The clinical trial

RBDCOV contribution

The purpose behind the RBDCOV project is to offer a new tool towards controlling the pandemic for the short, medium and long term.

HIPRA investigación vacuna RBDCOV

RBDCOV aims to generate robust data to demonstrate the safety and immunogenicity of this vaccine given as a booster vaccination to induce a higher and more durable immune response, for potential new variants. It should be effective in the prevention of COVID-19.

To achieve the project objectives, it is crucial involve as many European stakeholders as possible. That is why the RBDCOV consortium rely on the expertise and the experience of the 12 project partners. The RBDCOV benefits from the perspective of specific populations, i.e. People with immunocompromising conditions, that have been largely excluded from Phase III trials with already authorised SARS-CoV2 vaccines, as vaccine-related immune responsiveness is unclear in this population, who are at higher risk of severe COVID-19.

Phase I trials are usually conducted in a small number of volunteers with no specific conditions. The aim of Phase I trials is to find out the safe dose range, and to look for any side effects. The initial dose given will be very small, and gradually increased if no or only mild side effects are observed. A new medicine must meet certain pre-set requirements before it can continue to Phase II trials. Phase I, II, and III trials are commonly known together as “clinical development”.

Phase II trials are generally the first studies with a new medicine in patients. They are usually conducted in a small number of patients who are monitored closely. These trials are often larger than Phase I trials.

Phase II studies are designed to find out if the medicine has a beneficial effect on the disease in question: They might compare the new medicine to an existing treatment or to a placebo. They also set out to determine the best dose range and how often the medicine should be given and investigate the best way to manage any side effects.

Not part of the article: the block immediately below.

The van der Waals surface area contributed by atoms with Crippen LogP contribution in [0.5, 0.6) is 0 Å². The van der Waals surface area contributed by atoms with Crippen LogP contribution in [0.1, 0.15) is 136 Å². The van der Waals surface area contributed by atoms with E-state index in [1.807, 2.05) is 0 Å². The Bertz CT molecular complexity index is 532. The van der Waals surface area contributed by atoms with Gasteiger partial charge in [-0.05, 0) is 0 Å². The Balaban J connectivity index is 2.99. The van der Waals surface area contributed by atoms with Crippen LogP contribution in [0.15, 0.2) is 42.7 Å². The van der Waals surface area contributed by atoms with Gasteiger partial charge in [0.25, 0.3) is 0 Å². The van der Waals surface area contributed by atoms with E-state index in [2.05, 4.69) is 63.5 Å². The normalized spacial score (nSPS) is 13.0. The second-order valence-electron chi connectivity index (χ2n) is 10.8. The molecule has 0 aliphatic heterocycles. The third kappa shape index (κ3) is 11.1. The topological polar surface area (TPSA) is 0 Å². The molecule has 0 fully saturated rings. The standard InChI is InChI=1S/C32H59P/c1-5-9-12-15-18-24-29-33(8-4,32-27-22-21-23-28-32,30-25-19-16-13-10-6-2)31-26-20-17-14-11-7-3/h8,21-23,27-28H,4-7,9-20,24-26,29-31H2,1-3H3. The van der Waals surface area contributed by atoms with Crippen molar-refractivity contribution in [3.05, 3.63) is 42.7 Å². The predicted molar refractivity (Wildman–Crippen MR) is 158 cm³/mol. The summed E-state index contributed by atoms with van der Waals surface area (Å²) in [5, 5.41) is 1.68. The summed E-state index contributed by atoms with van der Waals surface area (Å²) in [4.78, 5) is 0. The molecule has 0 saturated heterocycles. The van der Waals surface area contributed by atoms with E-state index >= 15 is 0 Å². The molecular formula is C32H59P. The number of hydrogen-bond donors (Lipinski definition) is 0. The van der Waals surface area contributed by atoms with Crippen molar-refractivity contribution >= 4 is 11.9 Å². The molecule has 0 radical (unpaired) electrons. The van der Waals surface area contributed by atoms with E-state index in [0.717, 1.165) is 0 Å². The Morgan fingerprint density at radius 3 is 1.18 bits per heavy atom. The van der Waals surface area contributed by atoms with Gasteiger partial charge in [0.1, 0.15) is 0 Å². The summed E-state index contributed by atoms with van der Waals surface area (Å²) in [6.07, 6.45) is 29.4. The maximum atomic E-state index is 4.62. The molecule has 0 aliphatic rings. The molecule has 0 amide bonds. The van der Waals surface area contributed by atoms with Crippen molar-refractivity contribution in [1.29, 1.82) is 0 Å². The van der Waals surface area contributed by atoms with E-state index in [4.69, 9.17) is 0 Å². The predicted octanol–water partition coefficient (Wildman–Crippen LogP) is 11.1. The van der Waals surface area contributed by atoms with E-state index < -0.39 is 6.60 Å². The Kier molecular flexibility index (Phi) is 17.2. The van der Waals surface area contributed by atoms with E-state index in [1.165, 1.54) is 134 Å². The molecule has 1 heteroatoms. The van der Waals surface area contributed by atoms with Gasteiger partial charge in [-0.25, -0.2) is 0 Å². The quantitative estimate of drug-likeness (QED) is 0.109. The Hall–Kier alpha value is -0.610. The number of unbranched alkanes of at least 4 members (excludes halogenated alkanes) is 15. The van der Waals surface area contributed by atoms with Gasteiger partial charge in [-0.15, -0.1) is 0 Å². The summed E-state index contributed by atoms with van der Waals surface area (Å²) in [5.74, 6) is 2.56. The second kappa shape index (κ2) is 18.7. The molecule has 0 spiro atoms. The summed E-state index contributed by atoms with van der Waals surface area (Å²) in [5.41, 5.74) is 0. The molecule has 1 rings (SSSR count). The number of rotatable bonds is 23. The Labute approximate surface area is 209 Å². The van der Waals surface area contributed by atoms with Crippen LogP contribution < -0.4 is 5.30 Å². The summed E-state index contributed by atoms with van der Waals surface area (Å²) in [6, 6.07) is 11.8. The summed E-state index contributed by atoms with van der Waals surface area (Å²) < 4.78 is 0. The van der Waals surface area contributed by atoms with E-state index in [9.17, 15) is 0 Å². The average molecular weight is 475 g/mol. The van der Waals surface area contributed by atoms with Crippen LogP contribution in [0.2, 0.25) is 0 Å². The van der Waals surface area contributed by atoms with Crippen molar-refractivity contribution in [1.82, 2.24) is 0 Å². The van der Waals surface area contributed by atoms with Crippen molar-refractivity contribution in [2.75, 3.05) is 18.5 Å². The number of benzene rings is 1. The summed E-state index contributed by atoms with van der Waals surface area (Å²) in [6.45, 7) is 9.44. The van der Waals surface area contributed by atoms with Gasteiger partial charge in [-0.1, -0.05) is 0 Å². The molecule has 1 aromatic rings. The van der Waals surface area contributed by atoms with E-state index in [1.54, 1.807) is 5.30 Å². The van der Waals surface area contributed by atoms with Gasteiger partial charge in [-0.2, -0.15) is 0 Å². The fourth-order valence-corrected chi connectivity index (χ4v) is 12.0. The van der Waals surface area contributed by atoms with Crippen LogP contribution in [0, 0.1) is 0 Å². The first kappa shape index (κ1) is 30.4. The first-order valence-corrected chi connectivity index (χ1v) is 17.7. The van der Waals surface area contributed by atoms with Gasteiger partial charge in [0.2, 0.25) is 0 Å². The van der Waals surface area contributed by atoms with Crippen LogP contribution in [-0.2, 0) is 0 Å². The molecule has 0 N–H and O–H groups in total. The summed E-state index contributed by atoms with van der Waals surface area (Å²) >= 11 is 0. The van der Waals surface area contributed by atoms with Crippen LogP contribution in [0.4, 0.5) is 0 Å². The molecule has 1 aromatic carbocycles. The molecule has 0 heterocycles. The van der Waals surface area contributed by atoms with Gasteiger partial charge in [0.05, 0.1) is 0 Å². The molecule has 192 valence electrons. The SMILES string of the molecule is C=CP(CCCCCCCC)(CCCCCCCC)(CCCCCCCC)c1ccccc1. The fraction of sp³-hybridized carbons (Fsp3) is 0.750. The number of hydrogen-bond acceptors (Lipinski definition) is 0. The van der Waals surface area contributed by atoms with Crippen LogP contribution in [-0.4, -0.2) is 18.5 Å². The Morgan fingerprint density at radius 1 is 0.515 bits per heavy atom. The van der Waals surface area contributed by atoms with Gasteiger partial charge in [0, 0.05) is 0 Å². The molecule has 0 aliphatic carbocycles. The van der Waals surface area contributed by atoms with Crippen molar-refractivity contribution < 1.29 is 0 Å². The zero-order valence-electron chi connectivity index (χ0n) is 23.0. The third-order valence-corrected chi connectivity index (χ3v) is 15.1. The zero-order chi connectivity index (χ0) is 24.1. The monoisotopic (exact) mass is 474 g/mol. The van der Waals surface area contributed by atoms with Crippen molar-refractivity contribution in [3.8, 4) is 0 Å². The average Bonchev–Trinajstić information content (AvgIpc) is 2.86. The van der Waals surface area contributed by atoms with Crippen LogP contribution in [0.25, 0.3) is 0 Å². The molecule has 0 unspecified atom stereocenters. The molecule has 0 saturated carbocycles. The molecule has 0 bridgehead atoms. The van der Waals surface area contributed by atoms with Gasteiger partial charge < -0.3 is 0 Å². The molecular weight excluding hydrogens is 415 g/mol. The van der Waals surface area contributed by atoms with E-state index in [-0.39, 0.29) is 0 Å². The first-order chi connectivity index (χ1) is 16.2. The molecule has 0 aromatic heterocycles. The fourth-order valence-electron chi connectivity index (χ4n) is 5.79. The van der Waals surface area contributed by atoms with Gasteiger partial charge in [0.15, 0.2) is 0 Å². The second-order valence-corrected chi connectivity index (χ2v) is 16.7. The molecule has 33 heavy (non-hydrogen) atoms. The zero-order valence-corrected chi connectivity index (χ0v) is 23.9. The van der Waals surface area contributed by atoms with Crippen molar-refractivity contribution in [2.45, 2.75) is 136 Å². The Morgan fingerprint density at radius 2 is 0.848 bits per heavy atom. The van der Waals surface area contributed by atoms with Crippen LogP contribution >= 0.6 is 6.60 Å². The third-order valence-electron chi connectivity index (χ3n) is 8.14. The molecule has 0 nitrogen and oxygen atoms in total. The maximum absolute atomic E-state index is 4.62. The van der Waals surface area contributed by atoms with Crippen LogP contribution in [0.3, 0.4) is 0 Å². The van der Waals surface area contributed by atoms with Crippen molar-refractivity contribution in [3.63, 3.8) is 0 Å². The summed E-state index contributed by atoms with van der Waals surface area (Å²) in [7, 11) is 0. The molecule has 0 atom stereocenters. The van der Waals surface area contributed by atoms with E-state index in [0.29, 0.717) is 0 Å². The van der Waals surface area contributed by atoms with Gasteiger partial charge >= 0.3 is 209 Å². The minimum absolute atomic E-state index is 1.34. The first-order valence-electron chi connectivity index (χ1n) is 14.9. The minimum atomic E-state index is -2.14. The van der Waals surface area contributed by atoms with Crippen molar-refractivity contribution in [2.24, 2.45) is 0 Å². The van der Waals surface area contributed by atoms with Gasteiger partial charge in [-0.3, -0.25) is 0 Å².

Phase III trials are generally large (comprising thousands of patients) and involve several study sites, sometimes in different countries. They compare the new medicine to existing treatments, in order to show the safety and efficacy of the new medicine. Most Phase III trials are randomised. Phase I, II, and III trials are commonly known as ‘clinical development’. Phase III studies are critical to applications for marketing authorisation.

Phase IV trials are usually conducted after marketing authorisation is granted and the medicine is in general use.

Phase IV studies are also known as post-authorisation safety studies (PASS) and may be voluntary or imposed by the regulatory authorities. The possibility also exists of requesting the marketing authorisation holder to conduct post-authorisation efficacy studies (PAESs) in order to complement efficacy data that are available at the time of the initial authorisation. Phase IV studies collect additional information about side-effects and safety, long-term risks, and benefits, and/or how well the medicine works when used widely.

rbdcov vaccine researcher lab